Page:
It could even teach them to go outside and use the toilet as opposed to waiting a bit longer until they are desperate. This is handy if you are making dinner or have to go for a shower and have realised they haven’t been in a while.
Rewarding your puppy after toilet training
When your puppy is outside, you should always go out with them. Never leave them unattended, especially in the early days when they may be confused as to why they are outdoors.
The same applies to if they are using a puppy pad. Don’t walk away and leave them to it while you carry on with the ironing, as they will likely just follow you.
But the biggest reason why you should be with them is that you can reward them when they go, and also use the vocal cue words above. In the early days, edible treats may be best. But you may find rewarding them with toys is also possible later on.
Rewarding is best if it happens straight after they have finished going, not five minutes later, so always have some treats with you.
Teaching your puppy to go to the toilet on walks
Anybody who has previous experience with puppy toilet training may comment that they found the housetraining a breeze. But once their dog was old enough to be taken on a walk, they would never go to the toilet and instead waited until they got home.
This is because they have learnt to go to the toilet in the back garden. So, as creatures of habit, they don’t associate simply ‘being outside’ with being given the thumbs up to go.
So, how do you change this? Well, one option is to take them out before the ‘time’ they usually go. They will go out of pure desperation eventually. This can then be repeated before their usual toilet times. They will hopefully understand that they can then go in either place.
It is worth mentioning that if they don’t go, you will have to rush to let them outside when you get home to avoid any indoor accidents
You should try to walk them on surfaces that are familiar to their toilet habits. For instance, if they go on the grass in your garden, walk them on grass verges or fields. The same applies to concrete.
Another option is to take them to ‘busy’ areas with other dogs. They may smell the other dogs, or even see what they do, and repeat that behaviour.
Puppy toilet training tips
- Reward good behaviour – as mentioned above, give treats or toys and praise when they go to the toilet. You should always reward good actions, and ignore the bad.
- Never punish any accidents
- Keep calm – it can be hard to not feel a bit annoyed if they go to the toilet on your brand new living room rug, but remember to stay calm and neutral so they don’t think that going to the toilet is the issue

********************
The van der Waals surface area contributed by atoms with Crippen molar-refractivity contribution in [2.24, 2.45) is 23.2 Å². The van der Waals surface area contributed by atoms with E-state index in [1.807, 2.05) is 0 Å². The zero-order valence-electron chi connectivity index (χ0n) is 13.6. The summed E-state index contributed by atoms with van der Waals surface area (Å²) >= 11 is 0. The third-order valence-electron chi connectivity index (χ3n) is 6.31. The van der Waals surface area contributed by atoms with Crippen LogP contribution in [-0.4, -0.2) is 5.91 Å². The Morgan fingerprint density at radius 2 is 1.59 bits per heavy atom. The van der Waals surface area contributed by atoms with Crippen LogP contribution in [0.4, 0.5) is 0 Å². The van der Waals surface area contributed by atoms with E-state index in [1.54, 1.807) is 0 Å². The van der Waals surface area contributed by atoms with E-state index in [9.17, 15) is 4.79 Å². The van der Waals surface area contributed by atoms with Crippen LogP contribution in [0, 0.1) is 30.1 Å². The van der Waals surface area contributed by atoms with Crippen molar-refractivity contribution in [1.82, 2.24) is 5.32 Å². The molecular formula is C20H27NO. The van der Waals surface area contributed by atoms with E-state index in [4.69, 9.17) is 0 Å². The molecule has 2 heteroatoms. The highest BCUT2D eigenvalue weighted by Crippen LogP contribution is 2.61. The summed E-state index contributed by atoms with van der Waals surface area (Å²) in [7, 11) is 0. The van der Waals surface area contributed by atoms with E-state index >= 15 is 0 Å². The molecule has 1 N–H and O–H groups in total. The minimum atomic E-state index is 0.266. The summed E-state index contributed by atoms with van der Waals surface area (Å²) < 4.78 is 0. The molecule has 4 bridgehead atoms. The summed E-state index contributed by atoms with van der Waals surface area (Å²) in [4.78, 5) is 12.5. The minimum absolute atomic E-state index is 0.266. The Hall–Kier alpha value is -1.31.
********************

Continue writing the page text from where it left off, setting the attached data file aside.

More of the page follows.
- Don’t overdo praise – this also fits into the above point. You shouldn’t get angry, but also shouldn’t over-exuberantly greet them when they come inside or actually go to the toilet as this will further excite them too
- Don’t punish long after the event – did you miss the actual accident? Do you assume that the puddle of water on the kitchen floor is dog wee? Don’t tell them off, as they won’t understand what it is for. They will believe it was for their most recent action, which could be something good
- Try not to carry them to the area. If they walk, they aren’t only stimulating their bladder but also gaining independence and learning about their surroundings. They need to go of their own accord
Common puppy toilet training errors
There are a few occasions where mistakes may be being made to their training and welfare, and changes can be made in order to make things a bit easier.
- They are being fed too much
- They’re being fed the wrong food which is resulting in inconsistent bowel movements
- You’re feeding at the wrong times (ie too late at night)
- You’re leaving the door open for them to go when they want (as they will only see outdoors as a play area)
- They become overexcited when you come home from work as you’re greeting them, which can encourage toilet activity
- Putting business before pleasure. If they have been out for 5 minutes and haven’t been, take them indoors again. Only play with them/reward them if they have actually been to the toilet
- Not separating their sleeping, toilet and eating areas which can cause issues in the future. Dogs don’t like having everything in the same place
- Leaving your dog alone for too long so they are forced to go indoors when you aren’t around (this could cause the same pattern of behaviour in future)